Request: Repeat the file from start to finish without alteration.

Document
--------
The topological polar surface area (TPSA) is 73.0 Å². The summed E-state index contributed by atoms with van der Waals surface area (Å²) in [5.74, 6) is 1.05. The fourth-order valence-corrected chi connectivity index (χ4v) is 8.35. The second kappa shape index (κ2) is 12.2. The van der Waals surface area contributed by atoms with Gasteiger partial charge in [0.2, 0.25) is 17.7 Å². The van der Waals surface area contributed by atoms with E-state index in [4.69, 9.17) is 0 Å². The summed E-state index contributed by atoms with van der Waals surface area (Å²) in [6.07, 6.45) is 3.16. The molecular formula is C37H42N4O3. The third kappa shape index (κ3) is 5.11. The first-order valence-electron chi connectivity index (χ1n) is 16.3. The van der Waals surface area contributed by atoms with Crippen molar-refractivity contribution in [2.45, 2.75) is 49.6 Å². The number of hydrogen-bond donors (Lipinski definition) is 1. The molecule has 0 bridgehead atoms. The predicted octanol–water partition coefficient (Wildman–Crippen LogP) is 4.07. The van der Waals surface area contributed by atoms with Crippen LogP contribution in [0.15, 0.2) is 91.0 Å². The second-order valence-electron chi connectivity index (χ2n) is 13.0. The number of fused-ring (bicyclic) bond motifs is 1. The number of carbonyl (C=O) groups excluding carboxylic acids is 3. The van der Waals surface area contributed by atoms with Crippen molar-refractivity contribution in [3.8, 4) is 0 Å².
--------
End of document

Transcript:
The topological polar surface area (TPSA) is 73.0 Å². The summed E-state index contributed by atoms with van der Waals surface area (Å²) in [5.74, 6) is 1.05. The fourth-order valence-corrected chi connectivity index (χ4v) is 8.35. The second kappa shape index (κ2) is 12.2. The van der Waals surface area contributed by atoms with Gasteiger partial charge in [0.2, 0.25) is 17.7 Å². The van der Waals surface area contributed by atoms with E-state index in [4.69, 9.17) is 0 Å². The summed E-state index contributed by atoms with van der Waals surface area (Å²) in [6.07, 6.45) is 3.16. The molecular formula is C37H42N4O3. The third kappa shape index (κ3) is 5.11. The first-order valence-electron chi connectivity index (χ1n) is 16.3. The van der Waals surface area contributed by atoms with Crippen molar-refractivity contribution in [2.45, 2.75) is 49.6 Å². The number of hydrogen-bond donors (Lipinski definition) is 1. The molecule has 0 bridgehead atoms. The predicted octanol–water partition coefficient (Wildman–Crippen LogP) is 4.07. The van der Waals surface area contributed by atoms with Crippen LogP contribution in [0.15, 0.2) is 91.0 Å². The second-order valence-electron chi connectivity index (χ2n) is 13.0. The number of fused-ring (bicyclic) bond motifs is 1. The number of carbonyl (C=O) groups excluding carboxylic acids is 3. The van der Waals surface area contributed by atoms with Crippen molar-refractivity contribution in [3.8, 4) is 0 Å².